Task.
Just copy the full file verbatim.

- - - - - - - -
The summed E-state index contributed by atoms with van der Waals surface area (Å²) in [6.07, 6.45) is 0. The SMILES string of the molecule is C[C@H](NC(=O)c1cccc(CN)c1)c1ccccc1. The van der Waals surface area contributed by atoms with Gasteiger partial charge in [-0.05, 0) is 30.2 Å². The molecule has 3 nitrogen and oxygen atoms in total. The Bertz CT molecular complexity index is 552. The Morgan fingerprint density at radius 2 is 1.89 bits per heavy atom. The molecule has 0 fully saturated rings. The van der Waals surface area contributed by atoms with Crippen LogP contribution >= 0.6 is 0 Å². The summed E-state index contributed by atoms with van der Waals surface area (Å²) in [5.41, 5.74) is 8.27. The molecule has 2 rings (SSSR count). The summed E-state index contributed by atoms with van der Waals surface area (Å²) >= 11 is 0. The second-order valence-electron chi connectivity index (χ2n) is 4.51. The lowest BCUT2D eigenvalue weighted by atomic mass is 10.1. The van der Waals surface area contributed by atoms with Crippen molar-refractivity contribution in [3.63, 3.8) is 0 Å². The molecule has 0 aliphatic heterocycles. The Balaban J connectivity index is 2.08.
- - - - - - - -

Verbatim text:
The summed E-state index contributed by atoms with van der Waals surface area (Å²) in [6.07, 6.45) is 0. The SMILES string of the molecule is C[C@H](NC(=O)c1cccc(CN)c1)c1ccccc1. The van der Waals surface area contributed by atoms with Gasteiger partial charge in [-0.05, 0) is 30.2 Å². The molecule has 3 nitrogen and oxygen atoms in total. The Bertz CT molecular complexity index is 552. The Morgan fingerprint density at radius 2 is 1.89 bits per heavy atom. The molecule has 0 fully saturated rings. The van der Waals surface area contributed by atoms with Crippen LogP contribution >= 0.6 is 0 Å². The summed E-state index contributed by atoms with van der Waals surface area (Å²) in [5.41, 5.74) is 8.27. The molecule has 2 rings (SSSR count). The summed E-state index contributed by atoms with van der Waals surface area (Å²) >= 11 is 0. The second-order valence-electron chi connectivity index (χ2n) is 4.51. The lowest BCUT2D eigenvalue weighted by atomic mass is 10.1. The van der Waals surface area contributed by atoms with Crippen molar-refractivity contribution in [3.63, 3.8) is 0 Å². The molecule has 0 aliphatic heterocycles. The Balaban J connectivity index is 2.08.